Moralez: I guess hunting has just always been a part of my life. My parents owned a meat processing plant here in Casper called Indian Ice. So, we were constantly around men and women in that industry in general. We also had a taxidermist just across the parking lot, and so my falls were just flooded with people who hunt and people who eat meat. This was just part of what we did. In the summertime, my parents sold ice. They were really hard workers and didn’t take a lot of time off, but any extra time as a family was spent in the outdoors, whether that was arrowhead hunting or throwing in a line to try to catch some fish. All of my memories pretty much are spending hours outdoors with my family.
What was it like to grow up in a meat processing plant?
Moralez: I have vivid memories of spending hours and hours down at the processing plant helping out when needed. My sister and I were young, but I remember us literally playing hide and seek and running through the meat locker in between the rows of hanging carcasses. Even going to school for show and tell, I was able to bring eyeballs and cool stuff like that.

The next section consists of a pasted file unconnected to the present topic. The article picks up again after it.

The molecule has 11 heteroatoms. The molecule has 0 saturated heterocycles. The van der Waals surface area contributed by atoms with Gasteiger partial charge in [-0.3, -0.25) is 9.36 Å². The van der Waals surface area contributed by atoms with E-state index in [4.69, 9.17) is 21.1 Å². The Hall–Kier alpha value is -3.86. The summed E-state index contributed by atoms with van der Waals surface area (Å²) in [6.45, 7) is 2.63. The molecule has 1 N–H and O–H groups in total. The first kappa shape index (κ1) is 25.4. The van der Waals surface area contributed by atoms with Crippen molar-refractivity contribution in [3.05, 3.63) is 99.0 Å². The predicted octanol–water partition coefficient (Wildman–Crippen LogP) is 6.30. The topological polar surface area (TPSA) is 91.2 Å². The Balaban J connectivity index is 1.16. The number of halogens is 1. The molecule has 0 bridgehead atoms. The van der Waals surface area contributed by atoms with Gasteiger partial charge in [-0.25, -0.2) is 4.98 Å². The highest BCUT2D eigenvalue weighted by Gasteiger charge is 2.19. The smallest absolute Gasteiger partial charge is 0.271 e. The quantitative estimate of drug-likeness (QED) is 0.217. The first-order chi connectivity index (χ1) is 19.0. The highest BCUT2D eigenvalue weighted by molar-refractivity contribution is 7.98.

Last fall was your first big game hunt, which is a little surprising given your family history. What compelled you to want to put in for a big game tag last year?
Moralez: Really, it was my boyfriend, Patrick Ginder. He is an outfitter and hunts differently than my family hunts, because he’s very much about the adventure and the experience . . . He has so much respect for the animal and knows more about these animals than anybody that I know. Not that my family didn’t, it’s just different with him. I respect that, and so I feel like I started appreciating the animals more than I had before through him.